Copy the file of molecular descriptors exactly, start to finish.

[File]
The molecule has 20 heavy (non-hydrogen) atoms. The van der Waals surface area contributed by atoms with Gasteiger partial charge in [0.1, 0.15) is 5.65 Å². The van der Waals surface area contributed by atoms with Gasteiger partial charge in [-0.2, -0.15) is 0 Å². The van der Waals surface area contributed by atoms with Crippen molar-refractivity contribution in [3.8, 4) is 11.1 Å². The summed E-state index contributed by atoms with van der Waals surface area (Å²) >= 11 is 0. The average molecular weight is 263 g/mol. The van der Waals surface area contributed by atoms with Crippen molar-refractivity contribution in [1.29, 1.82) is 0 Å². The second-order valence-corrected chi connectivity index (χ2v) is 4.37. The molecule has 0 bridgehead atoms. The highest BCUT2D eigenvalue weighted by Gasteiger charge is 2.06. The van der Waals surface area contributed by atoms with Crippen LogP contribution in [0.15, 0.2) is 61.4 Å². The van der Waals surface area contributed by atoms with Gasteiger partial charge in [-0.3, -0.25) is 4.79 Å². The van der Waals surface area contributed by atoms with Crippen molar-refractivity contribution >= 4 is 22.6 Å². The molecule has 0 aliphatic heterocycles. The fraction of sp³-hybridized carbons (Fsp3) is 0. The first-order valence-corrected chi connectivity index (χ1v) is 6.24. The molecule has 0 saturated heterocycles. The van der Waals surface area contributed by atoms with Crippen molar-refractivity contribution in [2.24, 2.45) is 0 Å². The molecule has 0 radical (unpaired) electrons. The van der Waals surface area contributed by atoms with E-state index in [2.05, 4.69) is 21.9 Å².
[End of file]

The molecule has 20 heavy (non-hydrogen) atoms. The van der Waals surface area contributed by atoms with Gasteiger partial charge in [0.1, 0.15) is 5.65 Å². The van der Waals surface area contributed by atoms with Gasteiger partial charge in [-0.2, -0.15) is 0 Å². The van der Waals surface area contributed by atoms with Crippen molar-refractivity contribution in [3.8, 4) is 11.1 Å². The summed E-state index contributed by atoms with van der Waals surface area (Å²) >= 11 is 0. The average molecular weight is 263 g/mol. The van der Waals surface area contributed by atoms with Crippen molar-refractivity contribution in [1.29, 1.82) is 0 Å². The second-order valence-corrected chi connectivity index (χ2v) is 4.37. The molecule has 0 bridgehead atoms. The highest BCUT2D eigenvalue weighted by Gasteiger charge is 2.06. The van der Waals surface area contributed by atoms with Crippen LogP contribution in [0.15, 0.2) is 61.4 Å². The van der Waals surface area contributed by atoms with Gasteiger partial charge in [-0.3, -0.25) is 4.79 Å². The van der Waals surface area contributed by atoms with Crippen molar-refractivity contribution >= 4 is 22.6 Å². The molecule has 0 aliphatic heterocycles. The fraction of sp³-hybridized carbons (Fsp3) is 0. The first-order valence-corrected chi connectivity index (χ1v) is 6.24. The molecule has 0 saturated heterocycles. The van der Waals surface area contributed by atoms with Crippen molar-refractivity contribution in [2.24, 2.45) is 0 Å². The molecule has 0 radical (unpaired) electrons. The van der Waals surface area contributed by atoms with E-state index in [2.05, 4.69) is 21.9 Å².